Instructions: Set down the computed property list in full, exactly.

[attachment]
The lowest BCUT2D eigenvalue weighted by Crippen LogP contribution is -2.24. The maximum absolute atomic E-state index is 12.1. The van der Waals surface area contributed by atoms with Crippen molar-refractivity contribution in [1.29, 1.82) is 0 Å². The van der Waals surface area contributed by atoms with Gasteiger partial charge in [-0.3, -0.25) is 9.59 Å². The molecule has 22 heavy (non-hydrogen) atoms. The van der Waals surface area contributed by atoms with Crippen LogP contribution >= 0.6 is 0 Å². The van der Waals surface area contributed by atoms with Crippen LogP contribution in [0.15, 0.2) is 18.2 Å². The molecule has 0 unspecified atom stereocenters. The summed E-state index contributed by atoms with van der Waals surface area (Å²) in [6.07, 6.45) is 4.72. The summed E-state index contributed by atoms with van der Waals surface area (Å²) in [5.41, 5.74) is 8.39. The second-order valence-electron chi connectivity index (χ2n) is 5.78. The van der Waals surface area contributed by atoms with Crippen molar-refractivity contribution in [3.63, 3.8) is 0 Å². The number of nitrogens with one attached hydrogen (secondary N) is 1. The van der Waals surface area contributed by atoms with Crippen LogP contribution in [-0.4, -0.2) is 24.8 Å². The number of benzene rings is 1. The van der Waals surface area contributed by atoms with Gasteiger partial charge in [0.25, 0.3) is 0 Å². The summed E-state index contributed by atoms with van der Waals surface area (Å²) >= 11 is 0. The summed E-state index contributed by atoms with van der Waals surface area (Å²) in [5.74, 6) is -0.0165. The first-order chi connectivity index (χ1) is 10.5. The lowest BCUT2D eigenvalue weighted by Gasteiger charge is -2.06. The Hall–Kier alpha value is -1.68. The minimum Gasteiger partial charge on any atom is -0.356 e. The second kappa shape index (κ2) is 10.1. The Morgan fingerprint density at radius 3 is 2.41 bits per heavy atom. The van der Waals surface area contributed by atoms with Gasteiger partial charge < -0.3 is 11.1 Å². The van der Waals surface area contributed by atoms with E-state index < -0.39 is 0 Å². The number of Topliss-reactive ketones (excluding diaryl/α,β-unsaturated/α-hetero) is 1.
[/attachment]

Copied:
The lowest BCUT2D eigenvalue weighted by Crippen LogP contribution is -2.24. The maximum absolute atomic E-state index is 12.1. The van der Waals surface area contributed by atoms with Crippen molar-refractivity contribution in [1.29, 1.82) is 0 Å². The van der Waals surface area contributed by atoms with Gasteiger partial charge in [-0.3, -0.25) is 9.59 Å². The molecule has 22 heavy (non-hydrogen) atoms. The van der Waals surface area contributed by atoms with Crippen LogP contribution >= 0.6 is 0 Å². The van der Waals surface area contributed by atoms with Crippen LogP contribution in [0.15, 0.2) is 18.2 Å². The molecule has 0 unspecified atom stereocenters. The summed E-state index contributed by atoms with van der Waals surface area (Å²) in [6.07, 6.45) is 4.72. The summed E-state index contributed by atoms with van der Waals surface area (Å²) in [5.41, 5.74) is 8.39. The second-order valence-electron chi connectivity index (χ2n) is 5.78. The van der Waals surface area contributed by atoms with Crippen molar-refractivity contribution in [3.63, 3.8) is 0 Å². The number of nitrogens with one attached hydrogen (secondary N) is 1. The van der Waals surface area contributed by atoms with Crippen LogP contribution in [-0.4, -0.2) is 24.8 Å². The number of benzene rings is 1. The van der Waals surface area contributed by atoms with Gasteiger partial charge in [0.25, 0.3) is 0 Å². The summed E-state index contributed by atoms with van der Waals surface area (Å²) >= 11 is 0. The summed E-state index contributed by atoms with van der Waals surface area (Å²) in [5.74, 6) is -0.0165. The first-order chi connectivity index (χ1) is 10.5. The lowest BCUT2D eigenvalue weighted by Gasteiger charge is -2.06. The Hall–Kier alpha value is -1.68. The minimum Gasteiger partial charge on any atom is -0.356 e. The second kappa shape index (κ2) is 10.1. The Morgan fingerprint density at radius 3 is 2.41 bits per heavy atom. The van der Waals surface area contributed by atoms with Gasteiger partial charge < -0.3 is 11.1 Å². The van der Waals surface area contributed by atoms with E-state index < -0.39 is 0 Å². The number of Topliss-reactive ketones (excluding diaryl/α,β-unsaturated/α-hetero) is 1.